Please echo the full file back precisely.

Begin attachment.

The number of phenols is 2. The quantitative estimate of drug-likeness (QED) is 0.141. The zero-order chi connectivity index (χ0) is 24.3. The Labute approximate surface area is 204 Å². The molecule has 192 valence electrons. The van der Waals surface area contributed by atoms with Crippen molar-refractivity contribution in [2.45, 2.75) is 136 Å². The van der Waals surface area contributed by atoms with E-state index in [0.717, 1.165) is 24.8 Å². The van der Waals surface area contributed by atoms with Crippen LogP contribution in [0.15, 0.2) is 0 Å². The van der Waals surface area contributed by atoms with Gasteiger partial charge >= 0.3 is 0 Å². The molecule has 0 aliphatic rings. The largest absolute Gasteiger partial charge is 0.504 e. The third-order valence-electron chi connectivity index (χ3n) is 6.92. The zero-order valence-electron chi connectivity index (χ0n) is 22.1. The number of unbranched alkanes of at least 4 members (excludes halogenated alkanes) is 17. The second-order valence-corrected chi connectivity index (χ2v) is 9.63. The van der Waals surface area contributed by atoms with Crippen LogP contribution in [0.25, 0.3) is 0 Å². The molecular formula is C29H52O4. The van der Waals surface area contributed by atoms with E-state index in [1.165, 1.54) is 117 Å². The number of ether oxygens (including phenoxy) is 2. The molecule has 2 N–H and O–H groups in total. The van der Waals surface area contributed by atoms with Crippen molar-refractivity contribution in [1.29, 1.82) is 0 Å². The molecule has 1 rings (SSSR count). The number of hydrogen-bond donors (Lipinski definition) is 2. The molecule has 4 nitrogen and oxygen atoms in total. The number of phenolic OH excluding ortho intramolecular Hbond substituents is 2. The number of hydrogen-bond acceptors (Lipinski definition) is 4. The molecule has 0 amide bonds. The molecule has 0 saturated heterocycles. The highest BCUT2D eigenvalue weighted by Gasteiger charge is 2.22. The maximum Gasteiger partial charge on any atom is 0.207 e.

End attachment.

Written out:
The number of phenols is 2. The quantitative estimate of drug-likeness (QED) is 0.141. The zero-order chi connectivity index (χ0) is 24.3. The Labute approximate surface area is 204 Å². The molecule has 192 valence electrons. The van der Waals surface area contributed by atoms with Crippen molar-refractivity contribution in [2.45, 2.75) is 136 Å². The van der Waals surface area contributed by atoms with E-state index in [0.717, 1.165) is 24.8 Å². The van der Waals surface area contributed by atoms with Crippen LogP contribution in [0.15, 0.2) is 0 Å². The van der Waals surface area contributed by atoms with Gasteiger partial charge >= 0.3 is 0 Å². The molecule has 0 aliphatic rings. The largest absolute Gasteiger partial charge is 0.504 e. The third-order valence-electron chi connectivity index (χ3n) is 6.92. The zero-order valence-electron chi connectivity index (χ0n) is 22.1. The number of unbranched alkanes of at least 4 members (excludes halogenated alkanes) is 17. The second-order valence-corrected chi connectivity index (χ2v) is 9.63. The van der Waals surface area contributed by atoms with Crippen LogP contribution in [0.25, 0.3) is 0 Å². The molecular formula is C29H52O4. The van der Waals surface area contributed by atoms with E-state index in [1.165, 1.54) is 117 Å². The number of ether oxygens (including phenoxy) is 2. The molecule has 2 N–H and O–H groups in total. The van der Waals surface area contributed by atoms with Crippen molar-refractivity contribution in [1.29, 1.82) is 0 Å². The molecule has 1 rings (SSSR count). The number of hydrogen-bond donors (Lipinski definition) is 2. The molecule has 4 nitrogen and oxygen atoms in total. The number of phenolic OH excluding ortho intramolecular Hbond substituents is 2. The number of hydrogen-bond acceptors (Lipinski definition) is 4. The molecule has 0 amide bonds. The molecule has 0 saturated heterocycles. The highest BCUT2D eigenvalue weighted by Gasteiger charge is 2.22. The maximum Gasteiger partial charge on any atom is 0.207 e.